Though The Matter of Mind stands alone as a piece of historical scholarship in its own right, it is the first in a series of three books, the second of which explores the complexly 'experimental' character of person or self in early modern literary, artistic, philosophical, and theological
generally while the third sets out to draw the wider theoretical implications for humanisitic scholarship at large, regardless of discipline or period. These related projects indicate the precise task the current book undertakes. It sets out to make the preliminary case for the radical revision of our notions of early modern conceptions of mind and identity the subsequent books extend into the European 17th century as a whole and from there to the wider future of humanistic studies generally. To this end, rather than diffuse its focus by engaging a necessarily small number of case histories drawn from across the continent of Europe, the book proposes to demonstrate the limited reach of the Cartesan model even in that time and place where one would expect to find it most deeply entrenched, so-called 'classical' France. The book accordingly opens with an analysis of Descartes's Meditations approached less as the repository of the dualist theses for which it is usually mined than in terms of the at once social and commercial circumstances surrounding its publication as expressed in the form of the actual volume that first presented those theses to the world in August 1641. This is followed by discussions of related issues in painting (Poussin and the French Academicians, Le Brun and Félibien), in tragic drama (Corneille and, in his long, imposing shadow, Racine), in comic drama (Molière), in theology (Pascal), and in the philosophy of language (Boileau and, with his help, the great 17th -century French lexicographer, Furetière).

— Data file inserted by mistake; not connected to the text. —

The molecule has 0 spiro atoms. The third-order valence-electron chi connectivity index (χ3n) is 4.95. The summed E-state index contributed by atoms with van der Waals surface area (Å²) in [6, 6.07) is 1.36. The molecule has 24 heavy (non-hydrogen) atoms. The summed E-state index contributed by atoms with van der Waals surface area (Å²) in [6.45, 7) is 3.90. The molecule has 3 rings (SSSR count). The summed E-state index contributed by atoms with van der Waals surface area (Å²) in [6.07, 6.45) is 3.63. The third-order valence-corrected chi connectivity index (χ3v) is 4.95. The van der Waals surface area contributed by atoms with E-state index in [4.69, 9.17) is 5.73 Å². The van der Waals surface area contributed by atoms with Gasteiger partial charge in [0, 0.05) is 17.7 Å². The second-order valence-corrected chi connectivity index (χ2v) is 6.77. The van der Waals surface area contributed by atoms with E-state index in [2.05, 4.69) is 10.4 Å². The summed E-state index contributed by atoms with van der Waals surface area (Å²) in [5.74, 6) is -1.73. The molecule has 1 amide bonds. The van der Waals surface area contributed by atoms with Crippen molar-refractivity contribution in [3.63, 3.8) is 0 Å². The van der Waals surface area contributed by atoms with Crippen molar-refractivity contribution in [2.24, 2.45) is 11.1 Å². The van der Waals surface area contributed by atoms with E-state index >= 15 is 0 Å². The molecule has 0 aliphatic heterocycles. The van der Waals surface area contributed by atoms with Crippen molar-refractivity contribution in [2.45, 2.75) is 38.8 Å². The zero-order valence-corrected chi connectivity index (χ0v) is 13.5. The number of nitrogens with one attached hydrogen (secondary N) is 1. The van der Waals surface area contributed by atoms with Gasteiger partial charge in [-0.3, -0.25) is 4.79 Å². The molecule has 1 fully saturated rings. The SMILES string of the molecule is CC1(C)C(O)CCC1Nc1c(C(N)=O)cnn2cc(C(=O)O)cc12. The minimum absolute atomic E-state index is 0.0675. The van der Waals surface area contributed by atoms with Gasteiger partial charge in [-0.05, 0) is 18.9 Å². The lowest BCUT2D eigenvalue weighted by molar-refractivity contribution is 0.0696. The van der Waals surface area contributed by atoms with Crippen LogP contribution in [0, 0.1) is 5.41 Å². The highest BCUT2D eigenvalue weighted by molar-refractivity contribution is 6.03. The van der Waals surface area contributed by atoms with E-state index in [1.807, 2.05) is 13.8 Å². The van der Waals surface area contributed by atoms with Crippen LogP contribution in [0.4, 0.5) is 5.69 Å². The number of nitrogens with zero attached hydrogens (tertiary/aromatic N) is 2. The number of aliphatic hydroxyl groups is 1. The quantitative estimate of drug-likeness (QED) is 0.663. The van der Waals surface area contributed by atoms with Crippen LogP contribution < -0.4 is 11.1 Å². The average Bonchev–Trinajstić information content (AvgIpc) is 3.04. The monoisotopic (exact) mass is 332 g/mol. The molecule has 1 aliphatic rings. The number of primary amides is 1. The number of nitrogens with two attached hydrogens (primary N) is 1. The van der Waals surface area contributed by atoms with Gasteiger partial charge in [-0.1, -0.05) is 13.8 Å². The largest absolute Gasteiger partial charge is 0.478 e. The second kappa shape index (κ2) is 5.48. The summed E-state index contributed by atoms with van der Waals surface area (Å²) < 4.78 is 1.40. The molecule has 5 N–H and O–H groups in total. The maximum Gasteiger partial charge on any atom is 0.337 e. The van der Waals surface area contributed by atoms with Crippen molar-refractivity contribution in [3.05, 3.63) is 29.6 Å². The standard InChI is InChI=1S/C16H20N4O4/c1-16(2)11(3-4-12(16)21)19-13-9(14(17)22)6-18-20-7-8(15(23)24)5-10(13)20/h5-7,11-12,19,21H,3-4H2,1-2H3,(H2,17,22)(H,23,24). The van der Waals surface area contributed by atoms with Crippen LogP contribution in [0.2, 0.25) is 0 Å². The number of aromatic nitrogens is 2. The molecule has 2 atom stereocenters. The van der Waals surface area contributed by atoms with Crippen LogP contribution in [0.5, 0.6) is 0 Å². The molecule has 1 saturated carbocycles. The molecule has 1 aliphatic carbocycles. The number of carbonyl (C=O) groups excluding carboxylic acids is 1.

What this sharply defined test-case sacrifices in national scope it regains in disciplinary diversity. The book's interdisciplinarity is seconded by the range of historical and theoretical perspectives it engages. The critical account of the publication history of the printed volume containing Descartes's Meditations both draws on and contributes to the history of the book; the discussion of what Louis Marin has called the 'sujet-peintre' of Poussinian art opens on the broader problem of the emergence of aesthetics as an autonomous subfield of philosophy; and the analysis of Corneille's invention of poetic genius, the direct literary counterpart of the Cartesian ego, leads to a revision of both the Foucaldian 'author function' and the feminist critique thereof-this last occasioned by the fact that the personification of poetic genius in Corneille is his first great tragic heroine, the infanticidal witch from Colchis, Medea. The net effect not only demonstrates the degree to which the Cartesian picture of mind was contested across the full spectrum of contemporary culture; it illustrates, in rich detail, the remarkable variety of early modern notions of mind, self, and identity our fascination with the Cartesian model screens from view.